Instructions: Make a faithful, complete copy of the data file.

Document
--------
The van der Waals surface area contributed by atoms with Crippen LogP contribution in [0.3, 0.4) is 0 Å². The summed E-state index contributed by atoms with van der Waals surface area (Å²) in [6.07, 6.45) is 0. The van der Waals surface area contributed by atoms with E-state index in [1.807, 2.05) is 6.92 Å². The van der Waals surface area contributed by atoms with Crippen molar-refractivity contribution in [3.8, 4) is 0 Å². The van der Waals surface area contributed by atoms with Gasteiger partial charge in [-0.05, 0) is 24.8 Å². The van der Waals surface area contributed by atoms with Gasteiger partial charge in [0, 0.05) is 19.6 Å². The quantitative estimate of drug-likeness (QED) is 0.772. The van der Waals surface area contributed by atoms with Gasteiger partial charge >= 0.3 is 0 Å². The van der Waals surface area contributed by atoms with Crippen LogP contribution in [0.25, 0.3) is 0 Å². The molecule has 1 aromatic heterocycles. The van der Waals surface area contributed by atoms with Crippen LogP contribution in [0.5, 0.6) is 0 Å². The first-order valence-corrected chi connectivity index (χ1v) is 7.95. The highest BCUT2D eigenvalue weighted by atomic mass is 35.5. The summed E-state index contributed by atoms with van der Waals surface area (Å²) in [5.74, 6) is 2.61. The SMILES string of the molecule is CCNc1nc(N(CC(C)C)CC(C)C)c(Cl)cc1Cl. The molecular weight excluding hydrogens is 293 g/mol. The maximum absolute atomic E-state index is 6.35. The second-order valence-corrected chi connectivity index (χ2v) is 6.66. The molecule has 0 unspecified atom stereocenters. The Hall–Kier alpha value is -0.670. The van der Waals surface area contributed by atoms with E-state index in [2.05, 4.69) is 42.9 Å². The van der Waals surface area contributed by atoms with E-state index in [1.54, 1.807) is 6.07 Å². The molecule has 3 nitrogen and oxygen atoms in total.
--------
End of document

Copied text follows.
The van der Waals surface area contributed by atoms with Crippen LogP contribution in [0.3, 0.4) is 0 Å². The summed E-state index contributed by atoms with van der Waals surface area (Å²) in [6.07, 6.45) is 0. The van der Waals surface area contributed by atoms with E-state index in [1.807, 2.05) is 6.92 Å². The van der Waals surface area contributed by atoms with Crippen molar-refractivity contribution in [3.8, 4) is 0 Å². The van der Waals surface area contributed by atoms with Gasteiger partial charge in [-0.05, 0) is 24.8 Å². The van der Waals surface area contributed by atoms with Gasteiger partial charge in [0, 0.05) is 19.6 Å². The quantitative estimate of drug-likeness (QED) is 0.772. The van der Waals surface area contributed by atoms with Gasteiger partial charge >= 0.3 is 0 Å². The van der Waals surface area contributed by atoms with Crippen LogP contribution in [0.25, 0.3) is 0 Å². The molecule has 1 aromatic heterocycles. The van der Waals surface area contributed by atoms with Crippen LogP contribution in [0.5, 0.6) is 0 Å². The first-order valence-corrected chi connectivity index (χ1v) is 7.95. The highest BCUT2D eigenvalue weighted by atomic mass is 35.5. The summed E-state index contributed by atoms with van der Waals surface area (Å²) in [5.74, 6) is 2.61. The SMILES string of the molecule is CCNc1nc(N(CC(C)C)CC(C)C)c(Cl)cc1Cl. The molecular weight excluding hydrogens is 293 g/mol. The maximum absolute atomic E-state index is 6.35. The second-order valence-corrected chi connectivity index (χ2v) is 6.66. The molecule has 0 unspecified atom stereocenters. The Hall–Kier alpha value is -0.670. The van der Waals surface area contributed by atoms with E-state index in [2.05, 4.69) is 42.9 Å². The van der Waals surface area contributed by atoms with E-state index in [1.54, 1.807) is 6.07 Å². The molecule has 3 nitrogen and oxygen atoms in total.